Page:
Huh. The tracks aren't going that way... Guess I wanted the other side of the trail? 

Going forwards again. 

Sweet boards.

Fatigue caught up for Sunday's race. I did a few too many course tours, but that's my favorite part of race day, so I can't blame me. I love mass starts, so no way was I sitting this out, but two hours of warmup was a little on the long side.

I had a good start spot, in the third row, but as we went off I realized just how much of a hole I was in. It felt like the girls were all going so fast, and I was having to work so hard to keep up even on the flats and downhills. When we finally got to the first little hill, it was a relief to do some V1, and I realized I was at the back of a pack of around 20, already with a gap behind me. I stayed relaxed up the first real climb, just taking my time and keeping the tempo low, and that was enough to keep me in contact.

Down the long hill the first time I was behind Lillian from SMS. She skied it well, and I wasn't closing any distance. Damn. Things started to splinter a little heading up the A climb, and I was with Laura and Lillian and a couple girls peeling back from the main pack. I knew this was the decisive moment, and if I wanted a reasonable result, I'd have to pick up the pace and go with them. But I just couldn't do it, calves were exploding and quads were heavy and arms weren't working too well either, just feeling sore and heavy. Well, ok. I guess it really is the sort of day where even staying in a tuck feels like too much effort.

I stayed behind Lillian and Laura up Screamin' Mimi, did the slight push over the top, and then drafted them across the stadium. Chilled out up Chip Hill, even though there were some girls in sight. Up the first B climb I finally started to feel a little better, and noticed that the long strides were working for me. There were some GMVS girls straggling ahead of me, and I decided I wanted to catch them. I was with Lillian again down the hill, but then along the bottom of the course I started doing more V2, and that was both more efficient and faster than the GMVS kids.

I passed Lillian finally on the steepest point of the A climb, and started to hunt for real. There was a Ford Sayre girl closing on me, too, but I was mostly concerned with what was in front. I think what was happening was that my skis actually felt fastest on the uphills, which is why I was feeling good there, because the snow was chopped up into more of the granular stuff. Anyway, I reached the corner of Screamin' Mimi at the same time as the Ford Sayre girl, and didn't fight her for the position; I have no skin in this game. But we'd just closed on the GMVS girls, and I wanted to get by them, and now there wasn't space. Grr.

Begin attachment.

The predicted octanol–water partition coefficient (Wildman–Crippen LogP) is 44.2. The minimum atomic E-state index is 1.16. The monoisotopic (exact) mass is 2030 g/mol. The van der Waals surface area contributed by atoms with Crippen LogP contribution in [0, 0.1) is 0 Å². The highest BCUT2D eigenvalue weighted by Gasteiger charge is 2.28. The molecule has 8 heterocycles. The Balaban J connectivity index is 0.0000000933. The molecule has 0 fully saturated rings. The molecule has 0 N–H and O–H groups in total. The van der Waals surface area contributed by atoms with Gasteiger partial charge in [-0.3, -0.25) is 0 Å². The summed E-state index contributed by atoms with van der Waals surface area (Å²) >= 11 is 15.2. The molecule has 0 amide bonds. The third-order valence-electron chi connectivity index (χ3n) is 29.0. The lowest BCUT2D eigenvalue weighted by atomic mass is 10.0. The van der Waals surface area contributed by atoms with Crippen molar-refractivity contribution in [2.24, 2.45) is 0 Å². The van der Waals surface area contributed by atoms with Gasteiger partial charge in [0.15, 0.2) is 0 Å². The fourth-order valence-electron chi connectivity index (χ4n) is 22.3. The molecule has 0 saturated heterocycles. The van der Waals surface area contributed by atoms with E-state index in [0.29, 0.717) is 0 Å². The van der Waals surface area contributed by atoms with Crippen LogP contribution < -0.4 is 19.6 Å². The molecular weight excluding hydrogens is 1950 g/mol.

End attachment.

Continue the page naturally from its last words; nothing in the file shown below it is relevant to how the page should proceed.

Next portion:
Into the next uphill I tried to get by, but the FS girl was flailing all over and totally blocked me out again. Now I was getting frustrated. Don't make me get aggressive, you won't like me when I'm aggressive. Tried for another pass just after the downhill, but she blocked again, I don't think intentionally, and one of the GMVS girls started a kick, and I was stuck behind the other two. Finally the FS girl completed her pass, and I took the long line around the corner to get past GMVS, but geezum that was annoying. I suppose this is why most people don't like mass starts. Anyway, cruised into the finish a few seconds back of the GMVS girl, for a reasonable race.

Could have done with a little more oomph and possibly a few more give-a-damns, but it was worth doing and I enjoyed myself.

Silver Fox Trot
The final weekend of Eastern Cups is always the Silver Fox Trot and the Cheri Walsh Memorial. The Silver Fox Trot coincided with the Dartmouth Carnival, which made for a really deep field, pretty awesome. It was another of those two-hour warmup sort of days, and I will admit I wasn't feeling super fresh on the start line. My calves were an issue today, really tight and started to explode on the final few km.

The race itself was pretty unremarkable. The snow conditions were glazing and icing, really difficult balance conditions that aggravated my strained calf, and I felt like I wasn't skiing particularly smoothly. I caught up to the UNH girl who'd started 30s before me by about the midway point, but struggled to generate much speed on the gradual stuff that comes in the final hills, lower legs in a lot of pain and not cooperating. I skied the S-turns well, but it was too little too late. Overall it was a fine points race, if I cared about those anymore, but the result was nothing to write home about.